Congratulations to Tara Jaiyeola, second-year candidate in the M.F.A. in Digital Arts program and recent recipient of the 2014 McMillen Foundation art scholarship!
The annual scholarship competition recognizes outstanding young artists who “have the greatest potential for making change in the world through their profession and community contributions.” Recipients receive up to $25,000 per year.
Tara, originally from Pennsylvania, worked as an elementary teacher and freelance artist prior to attending DigiPen. She earned her B.F.A. in illustration from the University of the Arts in Philadelphia.
As one of her community contributions, Tara teaches a summer children’s workshop on parade puppet making.
“They’re large-scale, parade-size puppets, and they’re mostly built with recyclable materials like newspaper, cardboard, lots of paper mache. And the ones I build are between seven and 14 feet tall,” Tara says.
Tara first discovered the unusual craft during her studies in Philadelphia, where she helped build puppets for local community groups. She enjoyed the practice so much, she says, that when she moved to the Northwest in 2010 she decided to continue teaching the subject as a summer workshop for elementary and middle-school students.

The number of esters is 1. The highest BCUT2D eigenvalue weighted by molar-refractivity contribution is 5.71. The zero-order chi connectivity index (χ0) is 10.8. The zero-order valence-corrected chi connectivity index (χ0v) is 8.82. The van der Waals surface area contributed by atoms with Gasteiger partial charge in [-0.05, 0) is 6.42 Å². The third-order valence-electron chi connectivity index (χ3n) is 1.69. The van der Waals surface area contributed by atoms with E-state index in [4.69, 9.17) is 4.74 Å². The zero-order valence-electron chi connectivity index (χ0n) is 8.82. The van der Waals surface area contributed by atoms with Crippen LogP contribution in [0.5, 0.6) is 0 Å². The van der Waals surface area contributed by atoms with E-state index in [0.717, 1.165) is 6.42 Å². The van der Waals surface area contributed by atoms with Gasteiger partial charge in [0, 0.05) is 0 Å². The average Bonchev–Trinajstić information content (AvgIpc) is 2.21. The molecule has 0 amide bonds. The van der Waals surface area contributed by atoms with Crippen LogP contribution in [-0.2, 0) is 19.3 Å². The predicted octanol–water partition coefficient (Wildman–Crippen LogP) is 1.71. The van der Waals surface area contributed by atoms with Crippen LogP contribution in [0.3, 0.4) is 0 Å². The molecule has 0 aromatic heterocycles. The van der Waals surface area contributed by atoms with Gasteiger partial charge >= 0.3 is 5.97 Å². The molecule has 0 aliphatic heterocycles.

Students start off by drawing a 2D sketch (common sources of inspiration include Muppets, dinosaurs, and farm animals, among other things) as the basis for their full-scale 3D puppet, and each workshop ends with a miniature parade for family and friends.
“It’s amazing to see a 6-year-old in a 10-foot-tall puppet,” Tara says.
While her background is mostly in the traditional arts, Tara says she’s interested in building up her technical skillset by taking classes in character rigging, scripting, and other topics.
“A technical artist, to me, is a person who’s a liaison between the artists and the programmers,” Tara says. “It’s being able to be fluent in both languages, which is not easy but I think it’s an important role.”